Sloane Stephens will miss this week’s first round Fed Cup competition between the United States and Italy because of a strained abdominal muscle. Currently ranked a career-high 17th in the world, Sloane was hurt during her run to the Australian Open semifinals, a run that included a win over Serena Williams. Melanie Oudin was named to replace Stephens on the American team that will play February 9-10 on an indoor red clay court in Rimini, Italy. Williams is the highest-ranked American, but she hurt her back in the Australian Open quarterfinal loss to Stephens.
This time, Maria Kirilenko was successful. The Russian defeated Sabine Lisicki to win the PTT Pattaya Open in a two-hour, 37-minute marathon. “I feel great. To win a title is always special,” Kirilenko said, “but it’s even more pleasure when you win such a tough one. It was tough. Sabine played very well. I’m very happy to win this title.” A year ago, Kirilenko played in the final at Pattaya City, Thailand, but lost a three-hour, 14-minute battle to Daniela Hantuchova. “I was so disappointed after last year’s final, but this year it’s a much different feeling,” Kirilenko said. “Obviously I’m really excited about this right now.” Four of Kirilenko’s six career titles have come in Asia: Beijing in 2005, Kolkata in 2007, Seoul in 2008 and now Pattaya City. Her other two wins were at Estoril, Portugal, and Barcelona, Spain, in 2008.
STOPPED BY INJURY
Germany’s top player, Philipp Kohlschreiber, was leading 5-4 in the fifth set of a Davis Cup first-round match against Argentina when he pulled his left hamstring and was forced to retire. He was leading Carlos Berlocq 6-3 5-7 6-2 4-6 5-4 when he had to stop. “It was a bitter thing for me and the whole team,” said the 29-year-old Kohlschreiber, who left the Buenos Aires stadium on crutches. Argentina finished up winning the tie 5-0 and advancing to the quarterfinals.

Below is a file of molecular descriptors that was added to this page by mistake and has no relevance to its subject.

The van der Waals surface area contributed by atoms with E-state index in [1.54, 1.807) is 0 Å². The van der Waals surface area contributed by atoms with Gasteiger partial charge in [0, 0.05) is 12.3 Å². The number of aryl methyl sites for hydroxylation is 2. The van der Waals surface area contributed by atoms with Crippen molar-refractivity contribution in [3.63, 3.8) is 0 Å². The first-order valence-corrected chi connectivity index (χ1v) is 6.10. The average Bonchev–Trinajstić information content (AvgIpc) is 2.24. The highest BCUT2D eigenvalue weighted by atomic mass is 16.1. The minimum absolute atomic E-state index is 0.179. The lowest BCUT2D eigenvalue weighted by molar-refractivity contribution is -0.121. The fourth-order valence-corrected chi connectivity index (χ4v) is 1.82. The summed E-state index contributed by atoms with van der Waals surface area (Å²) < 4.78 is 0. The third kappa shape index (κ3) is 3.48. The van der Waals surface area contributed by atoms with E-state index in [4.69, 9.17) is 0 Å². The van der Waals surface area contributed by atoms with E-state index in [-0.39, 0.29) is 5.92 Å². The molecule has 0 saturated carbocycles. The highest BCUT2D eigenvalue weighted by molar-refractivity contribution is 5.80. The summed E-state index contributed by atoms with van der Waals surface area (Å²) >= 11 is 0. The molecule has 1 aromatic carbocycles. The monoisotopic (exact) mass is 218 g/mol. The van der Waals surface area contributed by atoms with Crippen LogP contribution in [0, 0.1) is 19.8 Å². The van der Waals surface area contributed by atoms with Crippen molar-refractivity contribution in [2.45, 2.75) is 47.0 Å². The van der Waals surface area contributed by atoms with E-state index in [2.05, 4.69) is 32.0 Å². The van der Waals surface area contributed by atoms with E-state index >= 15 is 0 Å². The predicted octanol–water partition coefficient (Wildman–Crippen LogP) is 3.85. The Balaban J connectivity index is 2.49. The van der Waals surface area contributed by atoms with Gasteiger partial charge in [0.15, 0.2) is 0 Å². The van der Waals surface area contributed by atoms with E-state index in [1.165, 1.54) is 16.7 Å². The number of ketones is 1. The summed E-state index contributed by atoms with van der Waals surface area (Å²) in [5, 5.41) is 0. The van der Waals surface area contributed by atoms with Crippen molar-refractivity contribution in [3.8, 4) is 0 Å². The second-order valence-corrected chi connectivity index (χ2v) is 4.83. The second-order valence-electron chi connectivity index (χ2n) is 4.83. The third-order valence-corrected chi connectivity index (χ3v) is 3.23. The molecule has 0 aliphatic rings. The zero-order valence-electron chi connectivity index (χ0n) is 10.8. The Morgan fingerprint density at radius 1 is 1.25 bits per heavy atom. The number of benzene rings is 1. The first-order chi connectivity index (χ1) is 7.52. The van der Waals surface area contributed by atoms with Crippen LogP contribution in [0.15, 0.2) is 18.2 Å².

When Fabio Fognini beat Ivan Dodig in the fifth rubber, Italy advanced to the Davis Cup World Group quarterfinals for the first time in 15 years. Marin Cilic had defeated Andreas Seppi in straight sets to draw Croatia even and send the tie into the decisive fifth rubber. Fognini rallied to win 4-6 6-4 6-4 6-4 in two hours, 46 minutes.
SHARING THE SPOILS
Kazakhstan advanced to the Davis Cup by BNP Paribas quarterfinals when Andrey Golubev rallied for a set down to defeat Austria’s Jurgen Melzer. It was Melzer’s second singles defeat in three days in Astana, Kazakhstan. “I was a little bit nervous at the beginning and Melzer was playing well,” Golubev said. “He changed his game a little bit and that’s why he won the first set, but then I came up with some good returns and some good points from the baseline.” Golubev continues his record of never losing a Davis Cup singles match at home. “I just really wanted to win this match and I was putting a lot of effort into my serve and my returns,” the 25 year-old Golubev said. “This certainly wasn’t a simple game. I played all three days but I still feel pretty fresh. I think it was tougher for me mentally.”